Do Small Businesses Pay VAT?

VAT is a tricky area of business finances. Find out what VAT means for you and your small business, who should pay it, and why.

Value-Added Tax (VAT) is a crucial factor in your business's finances - it is not just a bill your business might have to pay but also something you might have to charge your customers. This can result in your business having to put its prices up or reduce its profit margin. All these things can impact the ongoing business finances - which is why forecasting and planning are so important. This short guide looks at what VAT is, what businesses need to be registered, how to calculate it, and the VAT Flat Rate Scheme.

What Is VAT?

Value-Added Tax, VAT for short, is a consumption tax levied by the government and assessed on the value of a product or service from production through to its sale. VAT is payable on sales of goods or services and is assessed incrementally, levied on the price of a product or service at every stage. This amount is determined by the cost of the product or service minus any materials used that have already been taxed. The standard rate of VAT in the United Kingdom is 20%.

The consumer ultimately is the one paying VAT on a product or service. They pay VAT to the seller who then pays it to the government in their VAT returns. VAT is charged equally on every purchase, it is not income-based.

There are several advantages to VAT - it provides the government with revenues without charging wealthy taxpayers more. It represents a very simple and effective form of tax payments. However, it can be argued that VAT places a burden on people with low income. For businesses, VAT presents a considerable bureaucratic effort.

Does My Business Have To Be VAT Registered?

Legally, any business turning over GPB 85k is obliged to register for VAT (for more information, click here). However, even if your business is not obliged to register, there is several advantages as a VAT registered business:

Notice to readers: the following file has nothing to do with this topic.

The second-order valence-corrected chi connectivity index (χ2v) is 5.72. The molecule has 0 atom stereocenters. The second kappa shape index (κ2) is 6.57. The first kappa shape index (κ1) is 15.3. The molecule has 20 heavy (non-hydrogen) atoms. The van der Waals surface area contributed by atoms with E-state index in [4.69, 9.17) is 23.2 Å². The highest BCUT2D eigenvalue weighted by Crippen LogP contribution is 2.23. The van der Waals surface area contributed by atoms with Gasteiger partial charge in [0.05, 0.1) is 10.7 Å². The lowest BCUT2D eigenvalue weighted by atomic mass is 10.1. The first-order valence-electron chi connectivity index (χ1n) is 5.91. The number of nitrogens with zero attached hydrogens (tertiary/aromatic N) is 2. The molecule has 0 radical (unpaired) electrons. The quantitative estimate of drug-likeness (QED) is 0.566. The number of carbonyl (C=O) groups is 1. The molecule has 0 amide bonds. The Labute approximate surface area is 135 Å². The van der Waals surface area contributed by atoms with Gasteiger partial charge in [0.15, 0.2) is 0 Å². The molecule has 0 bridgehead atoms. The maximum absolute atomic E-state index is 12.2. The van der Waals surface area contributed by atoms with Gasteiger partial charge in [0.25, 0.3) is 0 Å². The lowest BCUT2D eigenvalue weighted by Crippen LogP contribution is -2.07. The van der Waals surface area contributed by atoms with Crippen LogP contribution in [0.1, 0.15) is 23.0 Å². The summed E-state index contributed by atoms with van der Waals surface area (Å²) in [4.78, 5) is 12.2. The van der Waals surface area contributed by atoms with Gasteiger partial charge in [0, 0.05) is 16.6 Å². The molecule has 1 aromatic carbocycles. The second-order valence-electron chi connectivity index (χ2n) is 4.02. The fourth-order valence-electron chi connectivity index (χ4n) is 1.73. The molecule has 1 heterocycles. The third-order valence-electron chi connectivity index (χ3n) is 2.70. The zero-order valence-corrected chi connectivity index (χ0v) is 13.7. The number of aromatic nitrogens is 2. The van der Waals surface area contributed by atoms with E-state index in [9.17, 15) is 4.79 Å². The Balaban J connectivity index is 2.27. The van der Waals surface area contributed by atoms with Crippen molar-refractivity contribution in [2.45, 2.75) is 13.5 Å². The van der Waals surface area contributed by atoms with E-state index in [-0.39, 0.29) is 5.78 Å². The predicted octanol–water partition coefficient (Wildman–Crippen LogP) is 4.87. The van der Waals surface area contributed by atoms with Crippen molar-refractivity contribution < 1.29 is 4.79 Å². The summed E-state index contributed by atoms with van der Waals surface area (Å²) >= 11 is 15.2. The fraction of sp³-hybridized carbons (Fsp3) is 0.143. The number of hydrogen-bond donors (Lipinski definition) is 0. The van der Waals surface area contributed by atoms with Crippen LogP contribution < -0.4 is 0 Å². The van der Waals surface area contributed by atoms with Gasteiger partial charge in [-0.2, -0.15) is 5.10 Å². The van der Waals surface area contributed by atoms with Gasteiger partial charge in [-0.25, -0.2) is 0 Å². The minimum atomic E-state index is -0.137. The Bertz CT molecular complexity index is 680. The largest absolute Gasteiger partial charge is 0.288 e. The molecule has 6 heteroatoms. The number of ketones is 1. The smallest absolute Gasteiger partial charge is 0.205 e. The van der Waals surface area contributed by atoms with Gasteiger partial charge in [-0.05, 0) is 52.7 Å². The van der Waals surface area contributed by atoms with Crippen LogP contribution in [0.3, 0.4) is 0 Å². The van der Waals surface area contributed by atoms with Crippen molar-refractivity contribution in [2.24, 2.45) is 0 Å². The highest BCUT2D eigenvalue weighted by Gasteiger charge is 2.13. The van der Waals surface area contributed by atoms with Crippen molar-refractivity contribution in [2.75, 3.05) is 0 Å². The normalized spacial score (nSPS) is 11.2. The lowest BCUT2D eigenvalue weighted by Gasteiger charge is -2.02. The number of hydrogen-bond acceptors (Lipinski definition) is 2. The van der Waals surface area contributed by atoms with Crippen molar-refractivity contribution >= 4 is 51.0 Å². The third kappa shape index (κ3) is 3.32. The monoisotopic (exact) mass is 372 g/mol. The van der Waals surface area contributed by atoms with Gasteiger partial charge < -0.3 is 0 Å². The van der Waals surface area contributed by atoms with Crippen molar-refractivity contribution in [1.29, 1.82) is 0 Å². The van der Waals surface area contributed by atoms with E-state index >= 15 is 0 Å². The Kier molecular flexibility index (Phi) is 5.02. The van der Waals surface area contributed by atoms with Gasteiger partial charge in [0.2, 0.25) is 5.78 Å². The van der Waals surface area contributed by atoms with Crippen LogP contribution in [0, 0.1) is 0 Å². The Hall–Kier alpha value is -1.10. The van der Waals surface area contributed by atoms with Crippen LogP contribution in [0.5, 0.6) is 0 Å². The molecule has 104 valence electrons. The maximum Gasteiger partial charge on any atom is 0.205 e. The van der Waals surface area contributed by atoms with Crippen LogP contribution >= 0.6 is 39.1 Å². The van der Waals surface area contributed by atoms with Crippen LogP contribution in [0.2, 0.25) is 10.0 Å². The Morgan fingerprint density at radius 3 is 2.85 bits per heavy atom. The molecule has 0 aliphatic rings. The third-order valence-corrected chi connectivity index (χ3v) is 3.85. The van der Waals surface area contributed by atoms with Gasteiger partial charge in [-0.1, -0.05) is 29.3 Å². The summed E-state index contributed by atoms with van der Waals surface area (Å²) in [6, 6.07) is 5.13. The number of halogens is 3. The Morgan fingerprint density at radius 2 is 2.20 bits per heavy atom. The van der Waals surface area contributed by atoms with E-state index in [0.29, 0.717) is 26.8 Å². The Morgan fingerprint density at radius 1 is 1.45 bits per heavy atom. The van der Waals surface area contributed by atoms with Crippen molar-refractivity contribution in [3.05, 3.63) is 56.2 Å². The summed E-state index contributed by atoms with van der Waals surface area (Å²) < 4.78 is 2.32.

• VAT registered businesses can reclaim (part of) the VAT paid if most or all of your customers are VAT-registered businesses.
  • Once you are registered, your business can reclaim VAT costs. If, for example, the start-up costs included VAT payments, you can claim those back which can significantly increase your cash flow.
  • Being registered for VAT makes your small business look professional to competitors and potential customers.
  • If you are working with other businesses and applying for tenders, it may be beneficial for your application if you are VAT registered.

There are also several disadvantages to registering your business for VAT.


  • If your business decides to register for VAT, the VAT obligations will get passed on to your clients which automatically increases your prices. This can give you a competitive disadvantage when trying to attract customers.
  • Registering means understanding the VAT rules, which can be immensely complicated in some sectors.
  • Once you are registered, you have to submit VAT returns to HMRC four times per year which causes a significant bureaucratic workload. Filing your VAT late can result in fines.
  • Some sectors, such as healthcare, are VAT-exempt. If you are dealing with customers in those sectors, they will not be able to claim back VAT after you have charged them.